Congress shouldn’t hesitate to grant President Barack Obama trade-promotion authority to enable him to more quickly negotiate trade deals, Mayor Kasim Reed said Thursday at the formal launch of Atlanta’s Metro Export Plan.  

TPA, also known as fast-track authority, is seen as a prerequisite to finishing out negotiations on the Trans-Pacific Partnership, a sweeping trade pact with 11 Pacific nations. It would allow the president to present a finished deal to Congress for an up or down vote — without debate or the threat of filibuster.  

“We need to lead in the TPP because there’s 40 percent of the global GDP at stake,” Mr. Reed told Global Atlanta. “That doesn’t mean that we shouldn’t push or be forceful with our input and comments on the ultimate agreement and put pressure on the White House — I think it’s all healthy — but President Obama shouldn’t be the first president in 18 years not to be able to be granted the authority to negotiate on behalf of the United States.”  

TPA expired in 2007, late in the term of George W. Bush, and trade agreements already negotiated with Panama, Colombia and South Korea gathered dust well into Mr. Obama’s first term before their passage in 2011.   

Along with TPP, the Obama administration is now negotiating the Trans-Atlantic Trade and Investment Partnership, or TTIP, a major deal with the European Union.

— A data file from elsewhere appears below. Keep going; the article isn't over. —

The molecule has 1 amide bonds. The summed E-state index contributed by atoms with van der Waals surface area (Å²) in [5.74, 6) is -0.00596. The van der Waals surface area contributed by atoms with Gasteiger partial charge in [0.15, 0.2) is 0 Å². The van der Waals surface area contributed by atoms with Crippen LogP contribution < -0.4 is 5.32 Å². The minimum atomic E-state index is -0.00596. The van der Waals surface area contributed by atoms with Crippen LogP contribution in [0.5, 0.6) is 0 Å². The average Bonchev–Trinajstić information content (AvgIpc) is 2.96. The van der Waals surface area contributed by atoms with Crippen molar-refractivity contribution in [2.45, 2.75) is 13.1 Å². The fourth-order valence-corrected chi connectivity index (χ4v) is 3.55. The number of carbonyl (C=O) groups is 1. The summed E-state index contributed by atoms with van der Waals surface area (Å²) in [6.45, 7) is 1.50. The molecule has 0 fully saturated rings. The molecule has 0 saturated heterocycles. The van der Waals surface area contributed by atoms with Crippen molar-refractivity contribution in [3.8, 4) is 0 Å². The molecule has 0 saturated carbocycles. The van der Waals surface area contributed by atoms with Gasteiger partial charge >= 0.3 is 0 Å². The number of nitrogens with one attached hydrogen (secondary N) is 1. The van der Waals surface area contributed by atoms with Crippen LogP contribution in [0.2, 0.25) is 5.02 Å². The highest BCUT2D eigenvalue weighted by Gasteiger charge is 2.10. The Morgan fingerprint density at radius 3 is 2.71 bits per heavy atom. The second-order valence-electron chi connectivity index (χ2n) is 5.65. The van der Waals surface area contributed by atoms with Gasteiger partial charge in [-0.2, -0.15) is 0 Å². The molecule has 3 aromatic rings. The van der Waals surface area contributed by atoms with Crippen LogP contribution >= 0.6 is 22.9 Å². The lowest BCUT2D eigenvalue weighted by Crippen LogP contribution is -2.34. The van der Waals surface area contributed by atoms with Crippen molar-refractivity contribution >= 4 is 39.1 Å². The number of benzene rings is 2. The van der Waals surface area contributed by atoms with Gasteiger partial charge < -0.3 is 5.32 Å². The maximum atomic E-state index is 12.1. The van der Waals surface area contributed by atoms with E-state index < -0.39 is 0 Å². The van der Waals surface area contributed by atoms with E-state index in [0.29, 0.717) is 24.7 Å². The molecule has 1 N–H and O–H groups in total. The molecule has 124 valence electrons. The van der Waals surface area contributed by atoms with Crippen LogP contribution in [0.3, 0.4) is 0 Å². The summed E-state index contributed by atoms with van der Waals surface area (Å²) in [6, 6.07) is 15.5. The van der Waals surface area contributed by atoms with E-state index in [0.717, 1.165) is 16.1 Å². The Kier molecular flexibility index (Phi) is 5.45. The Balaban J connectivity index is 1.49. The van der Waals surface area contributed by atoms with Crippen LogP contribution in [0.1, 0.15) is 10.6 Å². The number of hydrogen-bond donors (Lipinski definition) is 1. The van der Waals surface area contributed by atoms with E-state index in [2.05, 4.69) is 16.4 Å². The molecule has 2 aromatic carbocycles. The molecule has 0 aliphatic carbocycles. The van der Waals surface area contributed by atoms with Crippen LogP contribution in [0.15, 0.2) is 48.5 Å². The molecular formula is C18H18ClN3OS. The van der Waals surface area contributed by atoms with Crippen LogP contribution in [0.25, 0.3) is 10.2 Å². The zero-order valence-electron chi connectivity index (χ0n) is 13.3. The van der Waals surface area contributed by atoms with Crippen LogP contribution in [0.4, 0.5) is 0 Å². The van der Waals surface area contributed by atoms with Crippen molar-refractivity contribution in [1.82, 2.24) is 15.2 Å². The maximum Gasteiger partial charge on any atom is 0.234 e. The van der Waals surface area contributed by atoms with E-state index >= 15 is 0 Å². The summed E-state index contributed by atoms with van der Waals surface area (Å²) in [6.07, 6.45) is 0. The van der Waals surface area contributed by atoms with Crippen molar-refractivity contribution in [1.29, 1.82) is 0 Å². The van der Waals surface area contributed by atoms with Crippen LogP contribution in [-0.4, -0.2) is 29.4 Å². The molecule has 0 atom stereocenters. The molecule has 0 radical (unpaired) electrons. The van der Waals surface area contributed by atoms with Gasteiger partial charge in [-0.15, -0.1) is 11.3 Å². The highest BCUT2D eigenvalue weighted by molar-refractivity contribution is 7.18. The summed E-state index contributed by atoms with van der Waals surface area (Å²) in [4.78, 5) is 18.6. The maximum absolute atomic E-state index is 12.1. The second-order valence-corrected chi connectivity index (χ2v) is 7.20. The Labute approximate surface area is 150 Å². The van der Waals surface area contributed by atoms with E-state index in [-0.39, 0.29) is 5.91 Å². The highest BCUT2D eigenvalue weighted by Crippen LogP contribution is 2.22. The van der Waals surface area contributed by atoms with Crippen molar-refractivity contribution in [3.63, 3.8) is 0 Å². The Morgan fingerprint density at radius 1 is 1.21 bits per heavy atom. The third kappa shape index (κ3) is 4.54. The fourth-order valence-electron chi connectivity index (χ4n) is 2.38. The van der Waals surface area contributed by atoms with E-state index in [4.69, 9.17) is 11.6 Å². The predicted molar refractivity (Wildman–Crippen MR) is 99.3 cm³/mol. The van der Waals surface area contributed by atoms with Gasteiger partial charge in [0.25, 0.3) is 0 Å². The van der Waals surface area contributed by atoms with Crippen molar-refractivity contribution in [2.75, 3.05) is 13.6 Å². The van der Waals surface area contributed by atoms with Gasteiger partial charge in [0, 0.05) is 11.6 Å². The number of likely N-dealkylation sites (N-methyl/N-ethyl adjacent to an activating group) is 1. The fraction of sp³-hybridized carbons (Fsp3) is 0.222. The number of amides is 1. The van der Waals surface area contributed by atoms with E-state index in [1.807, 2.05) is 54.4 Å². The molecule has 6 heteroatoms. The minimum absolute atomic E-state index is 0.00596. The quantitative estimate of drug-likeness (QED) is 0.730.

The U.S. Senate passed its version of the bill granting fast-track authority on May 22, moving it on to the House of Representatives for a final vote, which is expected sometime in June.  

The debate has made for strange bipartisan alliances: Mr. Obama now finds his trade agenda in the supportive hands of House Ways and Means Committee Chairman Rep. Paul Ryan, R-Wis., who ran as a vice presidential candidate against Mr. Obama in 2012. On the opposition front, some Tea Party conservatives have found themselves aligned with most left-leaning democrats. Both Georgia Republican Sens. Isakson and Perdue voted in favor of the act.  

Mr. Reed said the U.S. can’t ignore the fact that future global economic growth will be driven by emerging regions of the world, particularly in Asia. Ninety-five percent of the world’s consumers live outside the U.S., he said in remarks on the importance of exports to Atlanta’s competitiveness.  

“I think we really can’t live in a posture of fear. Things have permanently shifted. I know there are strong feelings about Nafta, but that bell can’t be unrung, and so in my opinion I think President Obama has earned our confidence,” the mayor told Global Atlanta.  

As passed by the Senate, the Bipartisan Congressional Trade Priorities and Accountability Act includes provisions for assistance for workers displaced by trade. 

As managing editor of Global Atlanta, Trevor has spent 15+ years reporting on Atlanta’s ties with the world. An avid traveler, he has undertaken trips to 30+ countries to uncover stories on the perils...